The Nerdery is a company of 500 web developers and user experience designers. With bathrooms being scattered throughout thousands of square feet, a lot of time is lost roaming through the large workplace to use a bathroom (and preferably a private one!). As a company that thrives off billable client work, both the client and the company lose when an employee has to take an extra long “lunch”.

We noticed people constantly walking up to the door, rarely getting a chance to use it due to the popularity. My friend Chris and I, who sat in view of this bathroom, cringe when seeing failed attempts of people hoping to relieve themselves. We somehow joked that an indicator could help our coworkers by cobbling together parts from recent Adafruit impulse buys. Then we found ourselves staying late to screw the reed sensor to a door frame.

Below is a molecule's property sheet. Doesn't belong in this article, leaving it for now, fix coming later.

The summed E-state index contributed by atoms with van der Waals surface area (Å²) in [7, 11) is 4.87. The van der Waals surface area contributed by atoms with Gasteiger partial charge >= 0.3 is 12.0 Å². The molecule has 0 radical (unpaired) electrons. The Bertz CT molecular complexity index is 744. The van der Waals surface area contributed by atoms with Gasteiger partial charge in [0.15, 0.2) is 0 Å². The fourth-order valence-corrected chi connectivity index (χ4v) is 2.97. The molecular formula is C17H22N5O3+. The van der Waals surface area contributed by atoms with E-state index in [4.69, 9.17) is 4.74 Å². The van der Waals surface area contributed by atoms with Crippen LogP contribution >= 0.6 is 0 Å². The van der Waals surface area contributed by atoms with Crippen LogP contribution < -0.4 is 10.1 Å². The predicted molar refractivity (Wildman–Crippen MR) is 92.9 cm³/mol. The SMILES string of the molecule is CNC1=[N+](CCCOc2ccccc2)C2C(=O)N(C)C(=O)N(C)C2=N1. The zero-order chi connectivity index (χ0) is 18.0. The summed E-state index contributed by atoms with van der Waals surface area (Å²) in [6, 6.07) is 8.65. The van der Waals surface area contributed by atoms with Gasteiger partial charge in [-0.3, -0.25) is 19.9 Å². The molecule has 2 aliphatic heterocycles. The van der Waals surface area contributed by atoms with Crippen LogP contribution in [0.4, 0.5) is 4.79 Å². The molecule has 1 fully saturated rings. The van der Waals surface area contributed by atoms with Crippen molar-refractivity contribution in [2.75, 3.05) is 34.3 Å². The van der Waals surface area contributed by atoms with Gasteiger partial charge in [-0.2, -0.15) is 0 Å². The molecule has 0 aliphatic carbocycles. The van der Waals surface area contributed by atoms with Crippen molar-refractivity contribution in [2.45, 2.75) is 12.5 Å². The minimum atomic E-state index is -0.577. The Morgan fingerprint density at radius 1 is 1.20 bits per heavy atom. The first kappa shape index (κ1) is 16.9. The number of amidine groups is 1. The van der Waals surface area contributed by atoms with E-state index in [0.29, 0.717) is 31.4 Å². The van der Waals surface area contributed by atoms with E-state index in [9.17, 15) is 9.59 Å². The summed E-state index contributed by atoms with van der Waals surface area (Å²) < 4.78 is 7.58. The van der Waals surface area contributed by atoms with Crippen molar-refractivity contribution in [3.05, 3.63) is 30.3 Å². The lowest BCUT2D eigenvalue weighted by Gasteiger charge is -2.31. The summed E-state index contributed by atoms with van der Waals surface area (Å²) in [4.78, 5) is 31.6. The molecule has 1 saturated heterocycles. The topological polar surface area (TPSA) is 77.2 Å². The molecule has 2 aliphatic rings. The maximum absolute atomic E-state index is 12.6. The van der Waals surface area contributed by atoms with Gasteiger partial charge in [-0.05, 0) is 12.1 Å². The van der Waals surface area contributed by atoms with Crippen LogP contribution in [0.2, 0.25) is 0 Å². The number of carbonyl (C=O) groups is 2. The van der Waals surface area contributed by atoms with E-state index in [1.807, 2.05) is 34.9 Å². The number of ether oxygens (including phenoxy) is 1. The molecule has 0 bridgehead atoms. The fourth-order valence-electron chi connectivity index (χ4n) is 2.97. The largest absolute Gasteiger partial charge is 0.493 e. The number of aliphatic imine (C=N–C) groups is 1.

A shelf above a small cube farm looked to have some hope for getting a message across. We came to the conclusion that an airplane bathroom heads up could help save people time. First we started with an Arduino Uno to get the door to trigger the LEDs, but knew we wanted something a little more internet connected for a technology company like The Nerdery.

We looked at many different boxes that could get us on the internet fast; The Arduino Yun, Raspberry Pi, and others. None of which stood out to be as simple as the Spark Core to help provide API access from/to your sensors. We’ve still ran into some small problems, but overall it’ll help you get to spun up much quicker than configuring a web server manually.

Within moments we had the Spark Core online and received values from a button using their iPhone app. After looking through the API for the web; we knew there was something to work with. Let’s get this wired up and ready for the web.

This guide was first published on Dec 15, 2014. It was last updated on Dec 15, 2014.

This page (The Problem) was last updated on Dec 10, 2014.

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